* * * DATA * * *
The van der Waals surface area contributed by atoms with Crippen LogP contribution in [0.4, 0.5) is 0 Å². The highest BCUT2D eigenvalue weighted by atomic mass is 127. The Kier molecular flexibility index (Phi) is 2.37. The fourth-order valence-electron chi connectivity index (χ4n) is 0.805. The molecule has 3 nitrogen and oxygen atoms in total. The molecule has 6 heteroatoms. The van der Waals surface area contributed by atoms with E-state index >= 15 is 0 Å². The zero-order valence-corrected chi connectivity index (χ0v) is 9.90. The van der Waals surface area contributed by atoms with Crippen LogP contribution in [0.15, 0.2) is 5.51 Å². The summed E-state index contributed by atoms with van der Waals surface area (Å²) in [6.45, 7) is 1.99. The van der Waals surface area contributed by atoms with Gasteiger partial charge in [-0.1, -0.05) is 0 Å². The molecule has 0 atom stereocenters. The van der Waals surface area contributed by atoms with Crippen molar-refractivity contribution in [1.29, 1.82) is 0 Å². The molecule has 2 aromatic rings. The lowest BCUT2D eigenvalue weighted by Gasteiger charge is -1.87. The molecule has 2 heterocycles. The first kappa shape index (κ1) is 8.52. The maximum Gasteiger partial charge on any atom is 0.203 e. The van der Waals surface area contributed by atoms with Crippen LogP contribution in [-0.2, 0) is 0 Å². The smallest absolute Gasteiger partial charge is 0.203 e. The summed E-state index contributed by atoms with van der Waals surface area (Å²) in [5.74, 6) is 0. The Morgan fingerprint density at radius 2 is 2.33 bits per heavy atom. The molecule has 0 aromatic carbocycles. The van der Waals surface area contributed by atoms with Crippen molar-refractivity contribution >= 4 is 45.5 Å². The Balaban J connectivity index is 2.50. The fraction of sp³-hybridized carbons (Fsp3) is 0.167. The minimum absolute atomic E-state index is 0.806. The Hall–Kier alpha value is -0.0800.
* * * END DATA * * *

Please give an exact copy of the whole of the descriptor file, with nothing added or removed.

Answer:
The van der Waals surface area contributed by atoms with Crippen LogP contribution in [0.4, 0.5) is 0 Å². The highest BCUT2D eigenvalue weighted by atomic mass is 127. The Kier molecular flexibility index (Phi) is 2.37. The fourth-order valence-electron chi connectivity index (χ4n) is 0.805. The molecule has 3 nitrogen and oxygen atoms in total. The molecule has 6 heteroatoms. The van der Waals surface area contributed by atoms with E-state index >= 15 is 0 Å². The zero-order valence-corrected chi connectivity index (χ0v) is 9.90. The van der Waals surface area contributed by atoms with Crippen LogP contribution in [0.15, 0.2) is 5.51 Å². The summed E-state index contributed by atoms with van der Waals surface area (Å²) in [6.45, 7) is 1.99. The van der Waals surface area contributed by atoms with Gasteiger partial charge in [-0.1, -0.05) is 0 Å². The molecule has 0 atom stereocenters. The van der Waals surface area contributed by atoms with Crippen molar-refractivity contribution in [1.29, 1.82) is 0 Å². The molecule has 2 aromatic rings. The lowest BCUT2D eigenvalue weighted by Gasteiger charge is -1.87. The molecule has 2 heterocycles. The first kappa shape index (κ1) is 8.52. The maximum Gasteiger partial charge on any atom is 0.203 e. The van der Waals surface area contributed by atoms with Crippen LogP contribution in [-0.2, 0) is 0 Å². The smallest absolute Gasteiger partial charge is 0.203 e. The summed E-state index contributed by atoms with van der Waals surface area (Å²) in [5.74, 6) is 0. The Morgan fingerprint density at radius 2 is 2.33 bits per heavy atom. The molecule has 0 aromatic carbocycles. The van der Waals surface area contributed by atoms with Crippen molar-refractivity contribution >= 4 is 45.5 Å². The Balaban J connectivity index is 2.50. The fraction of sp³-hybridized carbons (Fsp3) is 0.167. The minimum absolute atomic E-state index is 0.806. The Hall–Kier alpha value is -0.0800.